Comprehensive Healthcare

ACF functions as the MNGO and DARC for Hardwar district and conducts training for ASHAs and ASHA facilitators. The Uttarakhand Health and Family Welfare Society (UKHFWS) have selected ACF-Roorkee as a partner NGO to implement the ARSH-UDDAN programme in two blocks of Hardwar district. The programme aims to increase access to health information amongst adolescents. They are provided with life skills and taught about anemia and improved hygiene practices.

ACF’s 14 sakhis work in seven villages around Roorkee and provide support during immunization camps, institutional deliveries, pulse polio rounds, general health camps and sanitation drives. They also conduct khelwadis for young children, imparting information on health and hygiene. They work closely with the community to promote toilet construction and sanitation in villages. ACF raises awareness about the Rashtriya Swasthya Bima Yojana (RSBY) in Haridwar district. Health camps are organised and village meetings conducted by the ASHA facilitators to promote this government-run insurance scheme.

Women’s Empowerment

54 self-help groups (SHGs) comprising 599 village women has been established in the Bhagwanpur region. The SHGs are involved in various income-generating activities like selling cosmetics, bangles, groceries and spices.

Supporting Education

ACF runs NFE-cum-skill building centres in nine villages, reaching out to 205 adolescent girls. These centres have been able to promote basic reading and writing knowledge along with skills like embroidery, mehandi design, craft, cutting and tailoring. Forty-eight students from these classes appeared for the standard VIII examination; another 68 students will appear for the standard V exam in the next academic year. Sports kits have been provided to the schools situated in the project area.

When ACF decided to start a non-formal education (NFE) centre for the young girls in the area, it was a great opportunity for out-of-school girls in the area. The girls could attend classes for a shorter duration, which gave them scope to juggle studies and their household chores. ACF also motivated educated women in the community to come forward and teach young girls at the NFE centre.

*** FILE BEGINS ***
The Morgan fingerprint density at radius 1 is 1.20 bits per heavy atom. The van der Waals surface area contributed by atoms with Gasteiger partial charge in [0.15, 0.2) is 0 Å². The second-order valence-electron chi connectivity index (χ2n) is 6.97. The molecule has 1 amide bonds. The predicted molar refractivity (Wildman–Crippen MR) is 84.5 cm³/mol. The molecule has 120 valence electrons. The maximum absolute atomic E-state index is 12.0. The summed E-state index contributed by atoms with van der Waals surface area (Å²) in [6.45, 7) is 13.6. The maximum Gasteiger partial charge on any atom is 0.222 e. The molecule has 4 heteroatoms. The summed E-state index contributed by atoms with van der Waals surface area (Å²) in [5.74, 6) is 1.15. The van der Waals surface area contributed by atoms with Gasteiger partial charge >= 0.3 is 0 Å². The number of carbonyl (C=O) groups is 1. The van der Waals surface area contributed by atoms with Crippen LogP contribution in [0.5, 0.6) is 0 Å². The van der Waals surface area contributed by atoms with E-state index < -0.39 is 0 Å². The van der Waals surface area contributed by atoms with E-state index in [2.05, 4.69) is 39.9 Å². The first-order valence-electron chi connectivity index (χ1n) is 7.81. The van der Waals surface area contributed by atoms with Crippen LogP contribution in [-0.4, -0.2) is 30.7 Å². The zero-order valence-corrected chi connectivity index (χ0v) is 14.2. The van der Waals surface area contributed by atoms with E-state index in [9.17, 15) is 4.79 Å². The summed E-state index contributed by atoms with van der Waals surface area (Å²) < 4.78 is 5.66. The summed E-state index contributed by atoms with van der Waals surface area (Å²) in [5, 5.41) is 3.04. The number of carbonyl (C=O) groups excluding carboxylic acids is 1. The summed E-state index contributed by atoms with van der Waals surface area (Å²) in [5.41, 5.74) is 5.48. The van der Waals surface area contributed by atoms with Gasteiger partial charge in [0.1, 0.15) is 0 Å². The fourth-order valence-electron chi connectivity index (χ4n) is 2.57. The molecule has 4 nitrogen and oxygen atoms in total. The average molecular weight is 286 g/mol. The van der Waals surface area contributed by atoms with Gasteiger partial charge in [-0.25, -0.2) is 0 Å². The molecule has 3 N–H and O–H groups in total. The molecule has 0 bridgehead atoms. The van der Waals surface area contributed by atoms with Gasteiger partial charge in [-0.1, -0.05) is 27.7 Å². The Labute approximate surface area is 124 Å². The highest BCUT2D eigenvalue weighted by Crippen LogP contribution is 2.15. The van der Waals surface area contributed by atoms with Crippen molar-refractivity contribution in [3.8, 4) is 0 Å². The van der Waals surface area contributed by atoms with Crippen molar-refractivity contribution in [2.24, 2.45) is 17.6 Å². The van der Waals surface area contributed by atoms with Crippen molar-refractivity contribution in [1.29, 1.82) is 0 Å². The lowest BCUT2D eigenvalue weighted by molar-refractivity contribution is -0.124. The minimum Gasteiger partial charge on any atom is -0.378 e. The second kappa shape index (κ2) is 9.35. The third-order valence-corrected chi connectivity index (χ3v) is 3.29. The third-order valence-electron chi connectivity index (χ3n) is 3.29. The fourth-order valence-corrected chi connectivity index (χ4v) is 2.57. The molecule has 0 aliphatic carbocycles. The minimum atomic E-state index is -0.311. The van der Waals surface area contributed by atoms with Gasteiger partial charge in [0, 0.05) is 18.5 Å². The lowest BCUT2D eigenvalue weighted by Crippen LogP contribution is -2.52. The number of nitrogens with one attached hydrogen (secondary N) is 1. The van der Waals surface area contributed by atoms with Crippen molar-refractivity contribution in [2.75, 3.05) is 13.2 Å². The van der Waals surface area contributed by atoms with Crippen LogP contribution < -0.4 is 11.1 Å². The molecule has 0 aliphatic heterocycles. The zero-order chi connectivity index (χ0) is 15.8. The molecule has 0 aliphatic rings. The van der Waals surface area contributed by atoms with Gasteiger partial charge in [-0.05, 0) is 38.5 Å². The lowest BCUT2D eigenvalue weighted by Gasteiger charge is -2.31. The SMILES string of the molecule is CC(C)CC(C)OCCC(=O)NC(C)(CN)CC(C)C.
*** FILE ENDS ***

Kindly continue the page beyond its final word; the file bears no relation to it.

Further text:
Government facilities

Many government facilities are available under the policy of the state government but the benefit of the policy is not easily reaching to the villagers. Subsidies are not timely paid by the government and very less amount of subsidies is paid by the government to the villagers.

The compensation amount of the hazard or loss by the heavy rain is also paid in a very less amount by the department to the villagers who are living in row houses (kacche makan). Compensation of loss in agriculture area is also not timely paid by the government. Villagers are facing many problems to compensate their losses. Schools are also run by the government in villages of Roorkee up to class 10 and 12.

Risk Reduction Agendas in Uttarakhand

  • That the governments at the central and state level retreat to a low carbon pathway of development that has equity, decent employment, and sustainability at its core.
  • That the planning and construction of dams in the entire Indian Himalayas be reviewed, and that all construction be halted until such a review is carried out.
  • That the use of explosives in all such infrastructure development works is completely stopped.
  • That, given the likelihood of extreme rainfall events and other climate extremes in the future, extensive and sub-regional warning systems is put in place urgently across all the Himalayan states, the coastal areas and beyond.
  • That a proper assessment of the carrying capacity of specific ecosystems is carried out.
  • That the stretch from Gaumukh to Uttarkashi be declared an eco-sensitive zone without further delay.
  • That a river regulation zone be enforced such that no permanent structures are allowed to be constructed within 100 meters of any river.
  • That the residents and their organizations are thoroughly consulted in a democratic plan on climate change, in the revival of the local hill economy, and the generation of decent employment.
  • That all working people be compensated for the loss of life and livelihood, and that urgent plans are put in place for the revival of local livelihoods and agriculture.
  • That the central government learns from the Uttarakhand catastrophe and put in place prior adaptation measures not just for the mountainous regions but beyond, the coastal and the drought-prone interiors as well.

The above ten points throw light on key areas that must be discussed and debated by the citizens of Uttarakhand to plan their own recovery as well as shape ongoing development.